In an embodiment, distal surfaces 602 of arms 204 at the distal end of phase plug 104 have respective distal surface areas at distal transverse plane 404. Distal surface areas of arms 204 may correspond to the distal ports 604. For example, when distal ports 604 are symmetrically disposed about midline 608, i.e., when distal port 604a on first side 606 has a same cross-sectional area as distal port 604b on second side 610, distal surface area 602a may equal distal surface area 602b. By extension, when distal ports 604 are asymmetrically sized about midline 608, distal surface areas mirrored about midline 608 may be asymmetrically sized. For example, distal surface area 602a on first side 606 of midline 608 may be different than, e.g., larger than, distal surface area 602b on second side 610 of midline 608.

Asymmetries in distal port 604 and/or distal surface areas 602 may be uniaxial. When distal transverse plane 404 is tilted relative to proximal transverse plane 402, and midline 608 remains parallel relative to proximal transverse plane 402, asymmetries may occur in a vertical direction, i.e., on first side 606 and second side 610, but ports and surface areas in a horizontal direction may remain symmetric. Accordingly, two or more distal ports 604 or distal surfaces 602 on a same side of midline 608 may be symmetrically sized and mirrored relative to each other about a vertical midline orthogonal to midline 608. By contrast, the symmetric pair of ports on the first side 606 of midline 608 may be asymmetric relative to a corresponding symmetric pair of ports on an opposite side of midline 608.

The front view of phase plug 104 illustrates sidewalls 506 extending from central hub 206 in a radially outward direction. The radially outward direction, however, may not be linear. For example, sidewalls 506 may extend radially outward and flare such that a width of distal surface area is greater near a radial extremity of arm 204 than the width of distal surface area nearer to central hub 206.

Referring to FIG. 7, a rear view of an input face of a phase plug is shown in accordance with an embodiment. Each arm 204 may include a proximal surface 702. Proximal surface 702 can define a portion of input face 112. That is, proximal surface 702 may be a portion of input face 112 extending along a rear surface of arm 204. The rear surface of arm 204 may be the portion of input face 112 radially outward of central hub 206 and extending along distal transverse plane 404 between sidewalls 506 and outer surface 208 of arm 204.

Each radial channel 218 of phase plug 104 may have a rear-facing cross-sectional area. The cross-sectional area may be referred to as a proximal port 704. In an embodiment, the proximal ports 704 of phase plug 104 are symmetrically arranged about central axis 110. For example, when input face 112 includes is orthogonal to central axis 110 and includes circular profile 504, proximal ports 704 may have a same shape and size and may be symmetrically distributed in a peripheral direction around central axis 110. Alternatively, when central axis 110 is oblique to input face 112, proximal ports 704 may be asymmetrically disposed about a midline, similar to the asymmetries described above with respect to distal ports 604 relative to midline 608. Proximal surfaces 702 of arms 204 may have surface areas that are symmetric or asymmetric corresponding to proximal ports 704, and similar to the embodiments of distal surfaces 602 described above.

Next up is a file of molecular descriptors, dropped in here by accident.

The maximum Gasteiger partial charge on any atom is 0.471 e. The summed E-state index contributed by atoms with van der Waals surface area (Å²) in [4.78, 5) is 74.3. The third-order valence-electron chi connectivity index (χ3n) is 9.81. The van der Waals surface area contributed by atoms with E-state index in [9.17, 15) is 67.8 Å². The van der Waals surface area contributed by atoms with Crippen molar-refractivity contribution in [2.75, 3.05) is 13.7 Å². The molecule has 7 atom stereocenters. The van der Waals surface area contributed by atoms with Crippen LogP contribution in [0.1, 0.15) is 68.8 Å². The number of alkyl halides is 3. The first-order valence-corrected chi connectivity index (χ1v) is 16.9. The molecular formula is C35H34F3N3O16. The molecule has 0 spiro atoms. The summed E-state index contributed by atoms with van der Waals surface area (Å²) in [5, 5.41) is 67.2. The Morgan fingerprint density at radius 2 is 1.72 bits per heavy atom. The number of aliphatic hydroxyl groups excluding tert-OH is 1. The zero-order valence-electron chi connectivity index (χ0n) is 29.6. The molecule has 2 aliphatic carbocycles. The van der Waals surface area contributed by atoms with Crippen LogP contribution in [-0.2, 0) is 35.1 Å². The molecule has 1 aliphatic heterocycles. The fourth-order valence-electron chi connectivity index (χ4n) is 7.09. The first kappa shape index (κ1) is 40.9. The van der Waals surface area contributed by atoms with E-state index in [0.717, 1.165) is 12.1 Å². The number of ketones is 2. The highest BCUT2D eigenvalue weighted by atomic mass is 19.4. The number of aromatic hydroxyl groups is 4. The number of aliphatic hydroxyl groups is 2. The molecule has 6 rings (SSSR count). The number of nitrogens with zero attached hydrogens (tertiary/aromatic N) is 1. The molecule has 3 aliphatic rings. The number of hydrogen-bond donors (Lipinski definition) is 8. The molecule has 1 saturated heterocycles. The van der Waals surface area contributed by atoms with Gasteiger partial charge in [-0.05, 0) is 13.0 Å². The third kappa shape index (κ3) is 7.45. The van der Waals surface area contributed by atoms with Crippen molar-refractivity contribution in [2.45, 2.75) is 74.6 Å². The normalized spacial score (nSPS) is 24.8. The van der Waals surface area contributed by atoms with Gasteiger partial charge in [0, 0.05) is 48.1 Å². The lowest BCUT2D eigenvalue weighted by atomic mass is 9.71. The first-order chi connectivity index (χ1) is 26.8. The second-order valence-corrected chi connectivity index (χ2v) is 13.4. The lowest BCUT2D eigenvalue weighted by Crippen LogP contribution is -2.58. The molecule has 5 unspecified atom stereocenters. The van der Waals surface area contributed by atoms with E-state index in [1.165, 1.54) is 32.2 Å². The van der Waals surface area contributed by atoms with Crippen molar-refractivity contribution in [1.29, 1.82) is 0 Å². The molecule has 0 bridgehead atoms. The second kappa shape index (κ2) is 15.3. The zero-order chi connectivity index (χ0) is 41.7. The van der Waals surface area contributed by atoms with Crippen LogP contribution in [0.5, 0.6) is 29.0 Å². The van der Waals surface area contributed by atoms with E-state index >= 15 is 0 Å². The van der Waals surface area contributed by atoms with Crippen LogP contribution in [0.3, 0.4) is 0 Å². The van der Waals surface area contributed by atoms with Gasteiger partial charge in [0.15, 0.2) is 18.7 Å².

Referring to FIG. 8, a schematic view of interconnected radial channel areas of a phase plug is shown in accordance with an embodiment. A cross-sectional area of a single radial channel 218 may vary in an axial direction. For example, a port area of proximal port 704 can be different than a port area of distal port 604. In an embodiment, an area of distal port 604 is greater than an area of proximal port 704. Differences between the port areas of proximal port 704 and distal port 604 may change the acoustic impedance versus frequency seen by the transducer diaphragm 108, and may manage local air particle velocities. In a phase plug used over a wide frequency bandwidth, maintaining low particle velocities in all section of the phase plug is typically necessary to achieve desired acoustic output levels.

Referring to FIG. 9, a front view of a portion of an arm of a phase plug is shown in accordance with an embodiment. An exterior of arm 204 can include smooth surfaces, e.g., along sidewalls 506 between proximal port 704 and distal port 604. The exterior can also include angular surfaces, e.g., along an edge where sidewall 506 meets outer surface 208 or at ridge 216. As described above, the smooth surface contours and angular surface contours can result from an axial transition between round profile 302 and non-round profile 304 of phase plug 104. In an embodiment, arm 204 has a solid cross-section throughout. That is, the volume of arm 204 defined between sidewalls 506, outer surface 208, distal surface 602, and proximal surface 702, may be solid. Alternatively, as described below, one or more arms 204 of phase plug 104 may have a cored-out section.

Referring to FIG. 10A, a cross-sectional view, taken about line A-A of FIG. 9, of an arm of a phase plug having a cavity is shown in accordance with an embodiment. Each arm 204 of phase plug 104 may include a cavity 1002. Cavity 1002 can be on an opposite side of sidewall 506 from an adjacent radial channel 218. More particularly, cavity 1002 may be between a pair of sidewalls 506, and sidewalls 506 may isolate cavity 1002 from radial channels 218 on either side of arm 204. Thus, at least one of the pair of sidewalls 506 may be between cavity 1002 and radial channel 218.

In an embodiment, cavity 1002 extends laterally through outer surface 208 of arm 204. More particularly, cavity 1002 may extend radially from central hub 206 outward into a space surrounding phase plug 104, e.g., back volume 126. Accordingly, cavity 1002 may be surrounded within arm 204 by the pair of sidewalls 506, central hub 206, distal surface 602, and proximal surface 702. As such, cavity 1002 may be a core-out of arm 204 opening toward a space laterally outward of phase plug 104. By contrast, radial channels carrying sound through phase plug may be closed off from back volume 126 by a wall of housing 150. In an embodiment, a hole in the wall of housing 150 surrounding the outer envelope of phase plug 104 may be aligned with an entrance to cavity 1002 to place cavity 1002 in fluid communication with back volume 126 through the hole (not shown).